Upon graduation I moved to the Northern Territory where I was employed by Diwurruwurru-Jaru Aboriginal Language Centre as a field linguist. Based in southern Arnhem Land, I worked with elders producing books, videos and other resources in Rembarrnga and Dalabon, as part of a community-led Indigenous language maintenance program. In the late 1990s I moved to Maningrida, the so-called New York of Arnhem Land, where I was appointed to manage the community’s thriving art centre. This was an exhilarating and all-consuming role supporting over 200 Aboriginal artists from nine language groups.
Returning to Melbourne in 2002 to have my first child, I completed a postgraduate diploma in Museum Studies. I then worked as a program manager for Museums Australia (Victoria) and curator for the Cunningham Dax Collection. In 2004 I accompanied my partner to the Netherlands taking freelance assignments with me. Whilst there, I was awarded a guest lecturing role in museology at the Reinwardt Academy for the Arts and had child number two.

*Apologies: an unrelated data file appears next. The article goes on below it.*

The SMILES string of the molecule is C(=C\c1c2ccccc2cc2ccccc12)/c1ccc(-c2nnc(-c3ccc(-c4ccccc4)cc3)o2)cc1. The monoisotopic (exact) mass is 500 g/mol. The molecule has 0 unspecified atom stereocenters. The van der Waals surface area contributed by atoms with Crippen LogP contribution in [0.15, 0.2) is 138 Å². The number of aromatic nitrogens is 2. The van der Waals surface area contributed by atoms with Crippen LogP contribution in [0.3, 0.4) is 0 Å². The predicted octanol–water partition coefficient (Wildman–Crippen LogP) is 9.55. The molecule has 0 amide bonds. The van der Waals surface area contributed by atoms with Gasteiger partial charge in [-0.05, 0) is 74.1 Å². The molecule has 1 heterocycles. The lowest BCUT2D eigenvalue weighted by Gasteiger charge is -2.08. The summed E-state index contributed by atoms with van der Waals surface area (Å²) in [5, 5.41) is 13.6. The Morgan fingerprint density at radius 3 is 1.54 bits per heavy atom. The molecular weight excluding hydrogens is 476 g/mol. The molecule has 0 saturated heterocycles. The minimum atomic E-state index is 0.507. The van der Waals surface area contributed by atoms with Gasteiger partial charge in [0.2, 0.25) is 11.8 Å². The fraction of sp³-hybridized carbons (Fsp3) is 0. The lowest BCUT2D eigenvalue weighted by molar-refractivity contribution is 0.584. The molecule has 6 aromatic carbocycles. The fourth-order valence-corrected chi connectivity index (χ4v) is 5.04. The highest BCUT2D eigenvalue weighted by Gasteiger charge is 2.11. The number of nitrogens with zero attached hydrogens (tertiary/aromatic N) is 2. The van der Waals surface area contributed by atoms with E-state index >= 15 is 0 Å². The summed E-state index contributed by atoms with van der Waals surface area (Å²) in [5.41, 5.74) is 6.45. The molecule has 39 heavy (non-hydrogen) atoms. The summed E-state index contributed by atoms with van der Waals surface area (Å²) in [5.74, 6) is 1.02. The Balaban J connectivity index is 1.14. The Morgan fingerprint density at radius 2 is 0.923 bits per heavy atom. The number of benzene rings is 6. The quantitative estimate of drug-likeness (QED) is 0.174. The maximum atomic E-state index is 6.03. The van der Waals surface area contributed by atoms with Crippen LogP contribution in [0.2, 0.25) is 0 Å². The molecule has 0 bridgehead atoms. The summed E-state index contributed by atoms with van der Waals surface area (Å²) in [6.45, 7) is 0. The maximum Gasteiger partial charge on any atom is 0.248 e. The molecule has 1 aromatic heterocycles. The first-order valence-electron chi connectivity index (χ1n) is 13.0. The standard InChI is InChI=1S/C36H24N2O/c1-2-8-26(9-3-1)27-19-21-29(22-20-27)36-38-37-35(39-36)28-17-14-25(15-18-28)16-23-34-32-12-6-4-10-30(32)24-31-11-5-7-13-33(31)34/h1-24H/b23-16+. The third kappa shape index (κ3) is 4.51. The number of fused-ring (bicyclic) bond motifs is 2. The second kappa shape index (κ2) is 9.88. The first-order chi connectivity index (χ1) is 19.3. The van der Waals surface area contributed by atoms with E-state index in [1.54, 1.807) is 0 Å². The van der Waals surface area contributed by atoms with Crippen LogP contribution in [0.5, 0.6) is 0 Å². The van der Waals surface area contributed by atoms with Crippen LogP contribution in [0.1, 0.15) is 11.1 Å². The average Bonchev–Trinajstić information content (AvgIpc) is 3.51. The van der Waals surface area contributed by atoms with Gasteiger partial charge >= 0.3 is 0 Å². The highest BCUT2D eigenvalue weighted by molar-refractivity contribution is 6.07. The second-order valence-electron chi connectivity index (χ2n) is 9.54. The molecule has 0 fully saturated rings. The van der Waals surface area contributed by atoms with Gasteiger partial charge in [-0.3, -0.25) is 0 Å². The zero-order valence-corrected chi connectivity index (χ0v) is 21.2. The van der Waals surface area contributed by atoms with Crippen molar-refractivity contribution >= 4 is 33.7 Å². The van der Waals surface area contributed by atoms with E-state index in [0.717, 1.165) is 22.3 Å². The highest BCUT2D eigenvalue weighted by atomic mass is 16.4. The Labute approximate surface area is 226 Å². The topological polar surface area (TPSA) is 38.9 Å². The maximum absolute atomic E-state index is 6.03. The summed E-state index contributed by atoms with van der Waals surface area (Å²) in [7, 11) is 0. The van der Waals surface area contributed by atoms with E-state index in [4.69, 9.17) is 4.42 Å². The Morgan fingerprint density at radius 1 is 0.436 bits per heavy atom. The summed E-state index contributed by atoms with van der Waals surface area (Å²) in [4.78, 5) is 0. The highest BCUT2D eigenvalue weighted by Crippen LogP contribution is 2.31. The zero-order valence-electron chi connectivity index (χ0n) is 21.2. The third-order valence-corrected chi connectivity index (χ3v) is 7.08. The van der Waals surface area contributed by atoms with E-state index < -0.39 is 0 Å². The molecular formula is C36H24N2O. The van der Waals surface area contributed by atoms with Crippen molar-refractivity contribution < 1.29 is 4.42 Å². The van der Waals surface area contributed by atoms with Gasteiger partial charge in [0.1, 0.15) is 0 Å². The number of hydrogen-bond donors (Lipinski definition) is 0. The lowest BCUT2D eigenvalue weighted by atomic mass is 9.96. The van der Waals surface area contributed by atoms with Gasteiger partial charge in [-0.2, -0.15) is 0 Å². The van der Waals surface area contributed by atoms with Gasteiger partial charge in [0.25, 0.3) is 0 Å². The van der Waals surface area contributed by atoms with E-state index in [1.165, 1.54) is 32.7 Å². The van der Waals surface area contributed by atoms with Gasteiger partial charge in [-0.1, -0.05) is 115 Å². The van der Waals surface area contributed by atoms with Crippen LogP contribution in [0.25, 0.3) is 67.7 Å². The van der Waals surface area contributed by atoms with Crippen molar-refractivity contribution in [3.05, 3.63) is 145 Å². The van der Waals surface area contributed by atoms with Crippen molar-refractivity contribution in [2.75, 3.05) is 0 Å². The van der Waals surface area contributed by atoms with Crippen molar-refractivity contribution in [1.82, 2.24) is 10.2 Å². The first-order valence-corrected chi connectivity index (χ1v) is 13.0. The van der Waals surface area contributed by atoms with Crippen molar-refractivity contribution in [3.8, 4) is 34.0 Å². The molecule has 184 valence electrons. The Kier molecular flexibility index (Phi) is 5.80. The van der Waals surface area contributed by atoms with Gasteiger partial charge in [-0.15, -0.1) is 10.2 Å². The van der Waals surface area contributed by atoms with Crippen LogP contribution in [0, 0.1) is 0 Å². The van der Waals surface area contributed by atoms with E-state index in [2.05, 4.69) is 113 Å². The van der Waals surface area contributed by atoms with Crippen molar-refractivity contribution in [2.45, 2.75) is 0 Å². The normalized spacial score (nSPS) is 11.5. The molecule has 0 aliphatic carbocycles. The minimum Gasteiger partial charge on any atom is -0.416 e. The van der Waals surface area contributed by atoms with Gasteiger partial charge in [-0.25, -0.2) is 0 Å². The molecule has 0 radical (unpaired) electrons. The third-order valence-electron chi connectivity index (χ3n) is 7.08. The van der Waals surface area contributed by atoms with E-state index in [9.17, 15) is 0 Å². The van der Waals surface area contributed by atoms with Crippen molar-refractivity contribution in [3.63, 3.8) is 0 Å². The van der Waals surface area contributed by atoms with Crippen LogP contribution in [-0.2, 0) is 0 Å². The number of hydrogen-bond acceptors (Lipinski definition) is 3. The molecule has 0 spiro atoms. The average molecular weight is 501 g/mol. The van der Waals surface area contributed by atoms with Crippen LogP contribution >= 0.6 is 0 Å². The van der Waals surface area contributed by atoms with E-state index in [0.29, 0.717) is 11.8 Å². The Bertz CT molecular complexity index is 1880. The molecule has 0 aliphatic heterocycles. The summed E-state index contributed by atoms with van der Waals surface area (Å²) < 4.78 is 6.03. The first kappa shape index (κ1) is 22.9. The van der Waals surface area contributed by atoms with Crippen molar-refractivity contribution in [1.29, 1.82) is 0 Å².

I joined FUMA in 2007 as Collections Manager and was promoted to the position of Director in 2009. More than a decade later I am still here, as-energised-as-ever by the scope of the collections; the wealth of expertise and collegiality that exists at Flinders; and the dynamic role FUMA plays as part of the University’s education and engagement agenda.
What are some of the artists or styles you most appreciate personally?
While FUMA represents many significant periods and styles of art, the contemporary Aboriginal and Torres Strait Islander collections resonate most with me. These collections reflect the strength, vitality and diversity of Aboriginal and Torres Strait Islander people and communities, while enabling audiences to see the world from Indigenous points of view. Late 20th century works by senior Indigenous women embracing bold palettes and lose gestural lines, including for example by Emily Kame Kngwarreye (1910-1996), Eubena Nampitjin (1921-2013) and Judy Napangardi Watson (1925-2016), are personal favourites.